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Filipinos are still picking up the pieces

07 February 2014

PHOTOS: TIM WYATT

Enduring: the distribution of food and clean water continues to be needed

Enduring: the distribution of food and clean water continues to be needed

THREE months after the largest storm ever to hit land, Typhoon Haiyan, devastated the Philippines, some Filipinos have begun to rebuild their lives.

The area around the city of Tacloban, on the central island of Leyte, bore the full force of the 195-mph winds on 7 November ( News, 8 November). The storm surge brought raging waters up to one kilometre inland, and powerful winds flattened buildings across the town and surrounding villages.

But, with the help of a host of aid agencies, many communities survived the ordeal, and have begun to get back to normality.

A mother of three, Carine Opiniano, from the fishing village of Old Kawayan, near Tacloban, said that her house was completely destroyed when Haiyan struck.

"My baby was three months old when the typhoon hit," she said on Tuesday. "He fell and hit his head while we tried to evacuate to the mountains. We were praying hard that we would be able to survive. The children still feel scared any time it is raining and it is a strong wind."

Mrs Opiniano and her family still have to live with a relative on the hill above her shattered village.

The charity World Vision arrived in the days after the storm hit, providing water-hygiene kits for the village. Its supply of clean water was knocked out by the typhoon.

Her children are back at school, thanks to a tent and materials from the aid agency. Three months later, World Vision were still distributing jerry cans and water-purification tablets.

"Whenever there is relief food, I am happy, because we really need it," Mrs Opiniano said. "My husband couldn't work until yesterday, so we had no income and were totally dependent on aid."

The marks of Haiyan were obvious across the island. In many places, more than half the homes consisted of propped-up debris covered in blue tarpaulin roofs. Hundreds of thousands of coconut trees had been felled.

More than 5000 people died in the Tacloban area, and Sean Ng, a local programme manager with World Vision, said that some 80,000 people were still living in the evacuation centres. The majority of schools were destroyed, along with Tacloban Airport's main terminal building.

But there are signs of life returning to the town. Debris is starting to be cleared, the dead have been buried, and small businesses such as taxis, and even an Italian restaurant, have reopened. "The improvement in Tacloban and surrounding areas has been remarkable," Mr Ng said.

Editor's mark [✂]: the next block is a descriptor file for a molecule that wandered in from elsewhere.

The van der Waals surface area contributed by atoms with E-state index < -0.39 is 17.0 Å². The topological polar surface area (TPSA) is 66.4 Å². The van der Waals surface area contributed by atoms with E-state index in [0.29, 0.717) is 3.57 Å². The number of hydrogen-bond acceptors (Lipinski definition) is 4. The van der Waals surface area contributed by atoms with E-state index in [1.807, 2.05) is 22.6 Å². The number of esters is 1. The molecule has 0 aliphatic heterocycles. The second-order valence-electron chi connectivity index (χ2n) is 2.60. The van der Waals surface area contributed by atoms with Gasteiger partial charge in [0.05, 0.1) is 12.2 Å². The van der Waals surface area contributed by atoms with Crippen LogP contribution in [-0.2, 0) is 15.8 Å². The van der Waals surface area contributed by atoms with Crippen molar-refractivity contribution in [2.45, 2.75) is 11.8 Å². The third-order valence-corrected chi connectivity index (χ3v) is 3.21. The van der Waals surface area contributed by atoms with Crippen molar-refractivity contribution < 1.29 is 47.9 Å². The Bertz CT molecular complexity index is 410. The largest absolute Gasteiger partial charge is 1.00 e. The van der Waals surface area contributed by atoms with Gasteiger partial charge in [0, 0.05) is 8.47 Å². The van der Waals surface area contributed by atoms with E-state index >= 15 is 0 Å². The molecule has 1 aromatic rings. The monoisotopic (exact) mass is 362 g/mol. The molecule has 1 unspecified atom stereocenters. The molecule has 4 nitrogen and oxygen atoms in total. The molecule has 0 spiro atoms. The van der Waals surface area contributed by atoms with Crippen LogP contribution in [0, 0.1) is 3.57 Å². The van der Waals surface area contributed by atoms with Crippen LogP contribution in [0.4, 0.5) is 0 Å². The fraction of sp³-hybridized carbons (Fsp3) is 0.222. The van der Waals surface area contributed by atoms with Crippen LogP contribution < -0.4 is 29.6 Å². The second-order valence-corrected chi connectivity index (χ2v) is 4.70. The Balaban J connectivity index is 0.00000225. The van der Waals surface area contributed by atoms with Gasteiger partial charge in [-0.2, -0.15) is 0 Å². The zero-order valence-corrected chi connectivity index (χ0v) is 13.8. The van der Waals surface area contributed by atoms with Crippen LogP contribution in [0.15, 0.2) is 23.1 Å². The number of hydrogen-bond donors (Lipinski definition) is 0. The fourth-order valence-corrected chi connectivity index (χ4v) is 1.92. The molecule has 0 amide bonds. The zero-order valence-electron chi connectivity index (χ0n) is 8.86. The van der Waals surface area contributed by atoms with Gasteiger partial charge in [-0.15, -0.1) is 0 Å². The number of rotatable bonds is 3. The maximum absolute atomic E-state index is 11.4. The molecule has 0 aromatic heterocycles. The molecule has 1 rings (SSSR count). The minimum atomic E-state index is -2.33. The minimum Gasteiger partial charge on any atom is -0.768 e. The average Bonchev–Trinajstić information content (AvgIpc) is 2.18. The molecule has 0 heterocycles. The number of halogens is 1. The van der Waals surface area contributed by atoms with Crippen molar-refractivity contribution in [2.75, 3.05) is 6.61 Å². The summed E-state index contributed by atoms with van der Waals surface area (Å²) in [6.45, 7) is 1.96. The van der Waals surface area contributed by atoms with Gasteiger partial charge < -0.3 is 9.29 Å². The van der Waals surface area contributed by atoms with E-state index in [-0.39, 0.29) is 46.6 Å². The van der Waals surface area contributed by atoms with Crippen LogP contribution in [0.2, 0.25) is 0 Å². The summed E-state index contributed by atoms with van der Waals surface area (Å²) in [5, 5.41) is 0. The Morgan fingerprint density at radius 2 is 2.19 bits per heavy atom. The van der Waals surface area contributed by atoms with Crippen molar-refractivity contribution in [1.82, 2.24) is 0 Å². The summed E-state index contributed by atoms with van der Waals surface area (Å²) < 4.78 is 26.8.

In almost every village and town, the word "Help" had been spray-painted in huge letters on to the road or buildings. But alongside these marks of desperation were carefully painted signs thanking aid agencies and international donors for their support.

When the typhoon hit the town of Dulag, the winds were so strong that a 30-metre-tall steel telecoms mast was bent in two. One family have taken to sheltering in one of the smashed giant satellite dishes that now rest on the ground.

Shierreann Senasi's home was also torn from its foundations in Dulag. "There was a big wind like a tornado, and one big wave," she said. "I was hugging my entire family and the house was shaking. It was totally washed away. The water came up to my waist. I was praying 'Papa Jesus - please stop the storm.'"

Whenever it rains, water pours into the makeshift shack she has built next to the ruins of her houses. The whole town's fishing boats were destroyed in the storm, so she has no income, and is totally reliant on aid to survive.

Even as she spoke, however, government workers were restoring the electricity supply to the town. World Vision will also soon begin to deliver the necessary materials and training so that the locals can begin to rebuild their damaged homes.

The loss of livelihood is a common theme around Tacloban. Apart from the swept-away fishing boats, coconut farmers said that so many trees had been felled they had no way to earn any money. In the coastal town of Tanauan, a large oil factory was gutted by the typhoon, cutting off employment and wages for most of the town.

A UN programme is attempting to tackle this problem by paying jobless Filipinos to work clearing debris, and rebuilding damaged infrastructure.

Mr Ng said that World Vision's focus was now shifting from emergency relief to assisting recovery. But the challenge for the authorities and the aid agencies to support the Philippines to bounce back from Haiyan remains vast.

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